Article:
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Man: (n) hunter, gatherer, luxury goods consumer

The British male last year spent an average of �1,390 on designer clothes and accessories. Picture: United Artists

The British male last year spent an average of �1,390 on designer clothes and accessories. Picture: United Artists

  • by JANE BRADLEY
 

IT is received wisdom that women splash their cash on shoes and handbags while their male partners tut disapprovingly at the credit-card statement.

But now a new poll has claimed men are spending far more on luxury goods than their female counterparts.

The British male last year spent an average of £1,390 on designer clothes and accessories. This was 61 per cent more than the female spend of £862, according to a YouGov poll.

Men were also more likely to buy a much-wanted item such as a Mulberry satchel sooner than women. They waited an average of two and a half years to buy the product compared with females, who took longer to save and waited three years.

A third of men said they were happy to splash out on luxury goods such as ­Persol sunglasses – made popular by film star Steve McQueen, who wore a pair in The Thomas Crown Affair – and wallets from popular label Paul Smith, because they believed they were of higher quality.

Almost a quarter insisted that they regarded a designer purchase as an “investment piece”.

Leigh Sparks, professor of retail studies at Stirling University, said: “Are there more retailers around who are targeting males and also males who are looking after themselves? The answer is yes. I think you see that not just in the high end of designer fashion, but in the more mainstream brands too. Closer to home, if you look in Scottish retailers like Slaters, the range of products they have and the price points they have got them at, there is definitely more male attention towards looking good.”

He added: “I think generally, we have seen a good growth of markets like this for men in recent years. However, whether [they] would outspend women, I find it a bit harder to believe and it makes me wonder whether some of the spending men have done on luxury goods may be for their partners.”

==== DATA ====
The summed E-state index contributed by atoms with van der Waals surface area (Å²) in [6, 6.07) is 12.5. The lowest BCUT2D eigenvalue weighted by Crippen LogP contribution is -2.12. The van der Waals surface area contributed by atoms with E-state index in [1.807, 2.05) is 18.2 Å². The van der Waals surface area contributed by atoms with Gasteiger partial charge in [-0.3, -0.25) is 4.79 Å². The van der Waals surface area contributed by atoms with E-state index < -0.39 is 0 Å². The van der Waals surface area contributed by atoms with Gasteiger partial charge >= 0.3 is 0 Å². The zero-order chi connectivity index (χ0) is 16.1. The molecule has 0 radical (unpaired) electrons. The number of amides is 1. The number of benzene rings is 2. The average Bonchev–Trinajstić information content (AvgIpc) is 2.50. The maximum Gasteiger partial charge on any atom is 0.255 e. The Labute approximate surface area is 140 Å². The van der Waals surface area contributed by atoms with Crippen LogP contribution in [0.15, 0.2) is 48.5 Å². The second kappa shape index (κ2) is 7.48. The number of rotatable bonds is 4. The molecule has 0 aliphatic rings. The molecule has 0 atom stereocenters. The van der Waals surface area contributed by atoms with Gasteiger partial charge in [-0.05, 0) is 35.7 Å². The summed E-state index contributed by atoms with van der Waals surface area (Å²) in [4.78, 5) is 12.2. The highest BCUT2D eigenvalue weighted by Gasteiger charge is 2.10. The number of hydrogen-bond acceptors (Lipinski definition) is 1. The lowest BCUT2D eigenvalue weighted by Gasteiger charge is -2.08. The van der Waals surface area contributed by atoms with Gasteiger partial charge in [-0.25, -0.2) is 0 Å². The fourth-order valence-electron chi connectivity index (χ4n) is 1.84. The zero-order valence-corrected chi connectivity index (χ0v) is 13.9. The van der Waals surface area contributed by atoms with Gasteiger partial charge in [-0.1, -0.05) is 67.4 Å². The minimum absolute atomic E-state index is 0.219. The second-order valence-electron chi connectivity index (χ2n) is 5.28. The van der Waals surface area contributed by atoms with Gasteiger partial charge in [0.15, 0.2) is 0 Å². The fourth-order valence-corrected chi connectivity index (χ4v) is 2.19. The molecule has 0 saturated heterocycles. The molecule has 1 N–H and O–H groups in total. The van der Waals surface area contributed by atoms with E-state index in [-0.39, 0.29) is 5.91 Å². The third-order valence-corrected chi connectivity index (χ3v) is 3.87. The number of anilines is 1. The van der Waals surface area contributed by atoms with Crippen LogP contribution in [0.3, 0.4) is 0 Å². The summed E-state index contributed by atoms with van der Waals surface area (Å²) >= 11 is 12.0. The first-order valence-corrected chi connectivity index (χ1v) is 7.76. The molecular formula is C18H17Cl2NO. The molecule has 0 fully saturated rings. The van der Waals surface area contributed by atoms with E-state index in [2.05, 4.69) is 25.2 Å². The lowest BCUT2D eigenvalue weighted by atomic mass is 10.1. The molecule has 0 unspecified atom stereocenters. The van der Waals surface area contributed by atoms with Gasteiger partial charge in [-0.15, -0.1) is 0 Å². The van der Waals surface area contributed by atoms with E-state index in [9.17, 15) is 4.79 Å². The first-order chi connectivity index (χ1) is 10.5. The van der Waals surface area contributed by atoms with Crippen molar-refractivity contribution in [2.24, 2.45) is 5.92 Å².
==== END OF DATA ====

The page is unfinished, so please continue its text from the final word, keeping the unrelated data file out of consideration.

The poll questioned consumers who largely had an income of under £30,000 a year, which the study said showed that designer goods were not solely the preserve of the rich.

Meanwhile, separate research released earlier this year from HSBC bank claimed the “future of retail” was in young, urban males with disposable income.

Gregor Jackson, partner at luxury retail consultancy gp­studio, which commissioned the research, said: “To cater towards these high-rolling customers that have been ignored for too long, high-end stores need to lose their bias towards the female end of the market, offering more products for men.”

The study showed that 30 per cent of men use brands’ online portals such as store websites or fashion blogs for inspiration about what to buy.

However, the average male shopper still felt the store was the most important source for products, with 37 per cent favouring the physical shopping environment for inspiration, and 49 per cent purchasing products in store.

Mr Jackson added: “We all assume that the internet is taking over from physical stores, but when it comes to luxury products, shoppers are still seeing the importance of the store environment over online shopping.”

 

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